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Summary: The earliest celluloid film was shot by Louise Le Prince using the Le Prince single-lens camera made in 1888. It was taken in the garden of the Whitley family house in Oakwood Grange Road, Roundhay, a suburb of Leeds, Yorkshire, Great Britain, possibly on October 14, 1888... (imdb)
Though the plot gets a bit muddled, it manages to hold the audience's attention. The casting is superb, the music is great, the atmosphere is just amazing. It looses points for being a bit too long though.
This is nothing more than amateur home video footage, therefore one must rate the scientific breakthrough of this experiment, which is not the point of this website. If there is ever a "Criticker" for technological inventions then this is where Roundhay Garden Scene will deserve a perfect score.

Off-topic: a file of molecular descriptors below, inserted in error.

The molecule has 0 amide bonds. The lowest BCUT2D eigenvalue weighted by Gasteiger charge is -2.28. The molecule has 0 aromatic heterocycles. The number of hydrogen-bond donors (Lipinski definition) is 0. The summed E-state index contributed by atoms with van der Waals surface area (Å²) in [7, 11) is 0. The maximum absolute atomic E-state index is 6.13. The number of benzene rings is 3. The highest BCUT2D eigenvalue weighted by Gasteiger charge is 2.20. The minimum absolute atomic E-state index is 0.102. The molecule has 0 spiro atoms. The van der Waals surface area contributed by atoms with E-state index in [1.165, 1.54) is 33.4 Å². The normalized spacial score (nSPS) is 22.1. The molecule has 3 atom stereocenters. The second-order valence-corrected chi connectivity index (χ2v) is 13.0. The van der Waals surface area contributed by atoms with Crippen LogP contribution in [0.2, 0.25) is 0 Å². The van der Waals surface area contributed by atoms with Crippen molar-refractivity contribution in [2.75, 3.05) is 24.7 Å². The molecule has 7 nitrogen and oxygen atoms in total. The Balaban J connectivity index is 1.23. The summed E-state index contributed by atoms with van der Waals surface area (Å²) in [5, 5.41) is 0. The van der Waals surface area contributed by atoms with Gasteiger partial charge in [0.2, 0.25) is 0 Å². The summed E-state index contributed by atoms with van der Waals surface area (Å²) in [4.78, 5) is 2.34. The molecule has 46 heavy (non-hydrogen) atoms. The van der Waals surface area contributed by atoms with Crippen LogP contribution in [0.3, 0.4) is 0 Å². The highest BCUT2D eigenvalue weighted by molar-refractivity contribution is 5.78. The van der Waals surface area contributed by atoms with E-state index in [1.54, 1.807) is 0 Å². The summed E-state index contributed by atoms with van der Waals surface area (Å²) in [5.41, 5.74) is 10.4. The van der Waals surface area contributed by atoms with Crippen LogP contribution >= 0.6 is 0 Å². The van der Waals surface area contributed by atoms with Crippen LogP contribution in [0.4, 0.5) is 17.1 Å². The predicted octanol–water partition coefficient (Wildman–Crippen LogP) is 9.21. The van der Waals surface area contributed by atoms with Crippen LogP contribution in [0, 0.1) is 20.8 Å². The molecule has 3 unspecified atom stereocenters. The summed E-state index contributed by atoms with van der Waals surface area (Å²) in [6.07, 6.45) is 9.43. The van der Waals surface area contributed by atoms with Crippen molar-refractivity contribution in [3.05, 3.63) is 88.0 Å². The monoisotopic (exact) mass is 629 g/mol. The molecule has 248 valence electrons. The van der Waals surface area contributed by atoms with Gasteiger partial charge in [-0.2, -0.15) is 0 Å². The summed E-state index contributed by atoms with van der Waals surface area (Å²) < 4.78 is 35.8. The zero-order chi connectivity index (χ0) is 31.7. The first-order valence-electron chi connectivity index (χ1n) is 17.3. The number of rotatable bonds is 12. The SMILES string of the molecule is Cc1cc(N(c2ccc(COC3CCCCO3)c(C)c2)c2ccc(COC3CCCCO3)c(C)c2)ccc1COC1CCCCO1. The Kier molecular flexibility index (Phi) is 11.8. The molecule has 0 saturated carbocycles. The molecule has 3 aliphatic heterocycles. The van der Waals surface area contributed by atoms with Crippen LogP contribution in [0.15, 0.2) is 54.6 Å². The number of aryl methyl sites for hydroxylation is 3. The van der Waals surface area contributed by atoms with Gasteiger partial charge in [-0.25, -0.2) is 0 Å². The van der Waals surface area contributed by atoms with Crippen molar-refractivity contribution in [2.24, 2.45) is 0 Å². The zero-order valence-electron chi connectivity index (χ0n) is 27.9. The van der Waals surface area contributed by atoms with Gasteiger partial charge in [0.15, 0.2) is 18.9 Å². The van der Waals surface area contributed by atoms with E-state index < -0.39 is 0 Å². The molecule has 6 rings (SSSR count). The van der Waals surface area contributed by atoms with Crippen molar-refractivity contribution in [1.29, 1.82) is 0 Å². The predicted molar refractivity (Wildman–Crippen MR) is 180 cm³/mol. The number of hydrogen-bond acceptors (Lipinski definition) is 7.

How am I supposed to rate it? Well, the strange thing I've noticed is that both gentlemen are making circles around the ladies. It would look like they are turning away if only the one (on the foreground) was turning away but no, they both are. They are not dancing, either, so what's going on? I guess they wanted to show a movement and the men needed a still point to have a greater effect. So, a plus for showing ladies and a minus for not making them equal "actors".
Ambiguous tale that portrays the upper-class with a naturalistic tone, filmed from a vicarious point of view, perhaps considering the voyeuristic sensibilities of itself and any film released after it. But it's technically ruined by a shoddy aspect ratio error.
It's too damn long. Seriously though, it is quite interesting from a historical perspective and without it there would be no Citizen Kane, no The Red Shoes, no Chungking Express. Then again without it we wouldn't have to endure the very existence of Pearl Harbour, Sweet Charity and The Butterfly Effect so maybe it isn't so great...